A cystic adenoma, better known as cystadenoma, is a type of benign tumor that is characterized by a closed-sac structure called a cyst. When a cystic adenoma becomes malignant, it is labeled a cystadenocarcinoma. This tumor is classified according to its form or location.
Cystadenoma earns its label from its manner of origin. In addition to the “cyst” and “cystic” prefixes that describe its structure, the term “adenoma” is applied as the clinical term for its status as a benign tumor. This simply means that the tumor is harmless. Adenomas usually develop from epithelial tissue, which is a group of cells that line the inner surfaces of the body.
There are several types of cystic adenoma, which are named based on the texture and shape or where they occur. For instance, in terms of form, papillary cystadenoma has a nipple-like shape, while serous and mucinous cystadenoma resemble the pale-yellow transparency and slippery texture of serous fluid and mucus, respectively. Regarding location, the tumor can be found in organs such as the pancreas, bile duct or appendix.
Despite its traditional harmless designation, this tumor still has the possibility of being malignant. This means that it can grow in size and spread to other parts of the body in an uncontrolled manner, thus developing into cancer. Such tumors are called carcinoma, and in the case of cystic adenoma, it becomes cystadenocarcinoma. The most common sites for this condition are the ovaries and the pancreas.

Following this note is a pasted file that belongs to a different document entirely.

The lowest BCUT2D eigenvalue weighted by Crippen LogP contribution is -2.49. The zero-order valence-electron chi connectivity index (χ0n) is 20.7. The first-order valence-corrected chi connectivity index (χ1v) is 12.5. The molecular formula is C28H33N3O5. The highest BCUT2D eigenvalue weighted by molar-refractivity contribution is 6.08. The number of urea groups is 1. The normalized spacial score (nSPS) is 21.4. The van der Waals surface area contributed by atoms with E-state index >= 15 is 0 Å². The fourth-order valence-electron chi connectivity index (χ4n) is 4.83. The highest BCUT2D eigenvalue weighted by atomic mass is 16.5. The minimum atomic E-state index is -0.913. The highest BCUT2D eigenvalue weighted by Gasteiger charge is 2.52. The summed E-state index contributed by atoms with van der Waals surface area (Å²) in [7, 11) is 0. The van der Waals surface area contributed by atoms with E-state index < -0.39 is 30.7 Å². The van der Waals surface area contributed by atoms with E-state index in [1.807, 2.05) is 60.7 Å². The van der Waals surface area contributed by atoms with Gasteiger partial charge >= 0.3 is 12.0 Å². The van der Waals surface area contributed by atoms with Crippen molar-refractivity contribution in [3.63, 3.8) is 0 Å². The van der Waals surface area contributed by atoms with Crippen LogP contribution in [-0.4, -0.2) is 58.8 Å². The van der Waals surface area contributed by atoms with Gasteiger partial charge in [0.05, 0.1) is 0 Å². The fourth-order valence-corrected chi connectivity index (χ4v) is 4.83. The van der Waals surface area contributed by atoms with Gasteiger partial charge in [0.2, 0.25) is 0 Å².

Cystic adenoma is usually diagnosed using x-ray computed tomography (CT) scan. It is a medical imaging method that involves the production of three-dimensional pictures revealing the insides of the body. CT scans are particularly helpful in detecting cystadenoma since they are more effective than regular x-rays in revealing abnormalities in epithelial tissue.
Cystadenoma, however, generally does not show any symptoms. They are usually discovered when the patient goes for a routine check-up. It is up to the physician to determine whether to remove the cyst or leave it alone.
If the cystic adenomas show evidence of growth or are rather solid, the doctor would have to remove them. This is usually done by performing a laparoscopy, a surgical procedure that involves inserting a viewing instrument called a laparoscope through small incisions in the body to see the area of intended operation. Cystic adenomas with less solidity and more liquid are left alone to eventually dissolve, as they are deemed not dangerous.